safely gathered in

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“The Harvest” by Frederick Morgan

Come, ye thankful people, come,
Raise the song of Harvest-home!
All is safely gathered in,
Ere the winter storms begin.
~ Henry Alford
(The Poetical Works of Henry Alford)

Happy Thanksgiving!

before the storm

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9.2.16 ~ juvenile laughing gull

Five days ago there were a lot of birds at the beach, perhaps getting ready for Tropical Storm Hermine… I had some fun trying to identify the different stages of life of the laughing gulls…

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9.2.16 ~ non-breeding adult? or first summer? laughing gull
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9.2.16 ~ non-breeding adult? or first summer? laughing gull
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9.2.16 ~ non-breeding adult? or first summer? laughing gull

We had a few gusts of wind which ruffled some feathers…

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9.2.16 ~ laughing gull with feathers puffed up from a gust of wind

I wondered if the cormorants would be staying out on their island during the storm…

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9.2.16 ~ cormorants on their exclusive off shore island

The baby great black-backed gull wondered if we would be handing out a french fry. Tim had unintentionally dropped one recently, renewing hopes for some of the younger birds…

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9.2.16 ~ juvenile great black-backed gull

My friend knows better — he’s content to visit with us. 🙂

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9.2.16 ~ my herring gull friend with the mangled foot

We also saw a great egret — they don’t often come this close, preferring their island in the middle of one of the salt ponds.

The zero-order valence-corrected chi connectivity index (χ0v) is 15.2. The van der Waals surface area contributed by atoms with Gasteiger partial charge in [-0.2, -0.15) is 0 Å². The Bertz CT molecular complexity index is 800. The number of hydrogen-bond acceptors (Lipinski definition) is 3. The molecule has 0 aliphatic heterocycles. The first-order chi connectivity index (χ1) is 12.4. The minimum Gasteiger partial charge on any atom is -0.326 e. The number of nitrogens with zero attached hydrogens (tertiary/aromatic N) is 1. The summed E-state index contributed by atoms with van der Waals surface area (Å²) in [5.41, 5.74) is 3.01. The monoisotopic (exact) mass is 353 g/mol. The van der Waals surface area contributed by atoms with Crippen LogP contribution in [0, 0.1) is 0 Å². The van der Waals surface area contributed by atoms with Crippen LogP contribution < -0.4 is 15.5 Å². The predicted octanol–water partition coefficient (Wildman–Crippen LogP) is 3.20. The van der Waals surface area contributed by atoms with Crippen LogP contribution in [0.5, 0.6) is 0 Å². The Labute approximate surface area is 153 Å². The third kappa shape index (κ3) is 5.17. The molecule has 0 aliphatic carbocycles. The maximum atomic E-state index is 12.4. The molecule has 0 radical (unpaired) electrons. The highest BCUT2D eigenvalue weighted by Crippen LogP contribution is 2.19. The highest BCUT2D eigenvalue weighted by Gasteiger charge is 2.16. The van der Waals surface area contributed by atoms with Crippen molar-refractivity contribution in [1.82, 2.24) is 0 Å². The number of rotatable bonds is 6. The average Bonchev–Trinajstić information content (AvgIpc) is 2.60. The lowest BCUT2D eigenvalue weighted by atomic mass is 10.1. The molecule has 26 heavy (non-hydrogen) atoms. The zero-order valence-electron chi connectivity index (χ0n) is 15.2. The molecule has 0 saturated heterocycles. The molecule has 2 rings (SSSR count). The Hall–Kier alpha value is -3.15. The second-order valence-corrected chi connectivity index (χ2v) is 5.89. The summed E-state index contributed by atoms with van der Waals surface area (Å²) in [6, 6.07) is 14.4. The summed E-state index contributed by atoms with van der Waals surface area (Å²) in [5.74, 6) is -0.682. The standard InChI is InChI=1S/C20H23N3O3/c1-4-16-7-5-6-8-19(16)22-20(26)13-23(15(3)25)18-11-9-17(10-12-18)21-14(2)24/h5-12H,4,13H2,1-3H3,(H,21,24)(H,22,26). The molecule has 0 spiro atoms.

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9.2.16 ~ great egret

The swan’s pond has mostly dried up due to the drought…

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9.2.16 ~ swan

Sharing the estuary by the sea wall, we were amazed to see eight snowy egrets feeding with the great egret, the swan and a flock of Canada geese!

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9.2.16 ~ swan and snowy egrets
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9.2.16 ~ great egret, snowy egrets and Canada goose

The calm before the storm… Hermine gave us mostly gale force winds and drizzle. Several branches and many leaves and twigs came off the trees, but no trees were uprooted in our vicinity. That was more than enough excitement for us!

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9.2.16 ~ swan and Canada geese

safe harbor

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9.4.16 ~ USS Truxtun found a safe harbor at Fort Trumbull Pier in New London, Connecticut

Tropical Storm Hermine is supposed to head out to sea south of us, sending us very little rain or wind. (Too bad because we could really use some rain here.) Of more concern is a predicted storm surge of 2-4 feet tomorrow and beach erosion. But Hermine delivered us quite a surprise yesterday, a huge guided-missile destroyer, seeking shelter from the storm.

Today we decided to take a water taxi across the river so I could get a picture of this huge warship. As it happened, three sailors from the ship were on the water taxi, too, and Tim got to talking with them while I was snapping pictures. After the storm passes they will be headed to the Gulf or the Med, which is sailor slang for the Mediterranean Sea. They are hoping for the Med because it is hotter than hell in the Gulf.

When Tim called their ship a boat they corrected him — they refer to it properly as a destroyer. We may think this vessel is huge but they said it is one of the smaller navy ships.

These fellows seemed so young, even younger than our own children. As we go about our busy lives, it’s so easy to forget that our nation is still at war, that so much is being sacrificed. Carry on sailors, and thank you for your service.

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9.4.16 ~ the USS Truxton dwarfs the Cross Sound Ferry and New London Ledge Light

perished in a snow storm

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10.12.15 ~ Island Pond Cemetery, Harwich, Massachusetts

GEORGE WEEKES.
Born in Dorchester Mass.
A.D. 1683.
Came to Harwich, Married
Deborah Wing: Oct. 13, 1714.
Preached to the Indians.
Perished in a snow storm,
when an old man in the
hollow 100 rods south of
this spot. He was grand-
son of George Weekes, a Hu-
guenot, who fled to England
and came to America in
1630.

My 7th great-grandfather, George Weekes, was probably born on 20 March 1689 in Dorchester, Massachusetts, according to town records, although his gravestone says he was born in 1683. He was the son of Ammiel and Abigail (Trescott) Weekes. He married on 13 October 1714, Deborah Wing, who was born 2 May 1687 in Harwich, Massachusetts, daughter of Ananias and Hannah (Freeman) Wing. George and Deborah were the parents of six children: Abigail, Mehitable, Deborah, Ammiel (my 6th-great-grandfather), Hannah and Elisabeth. We visited Island Pond Cemetery when we were on the Cape earlier this month.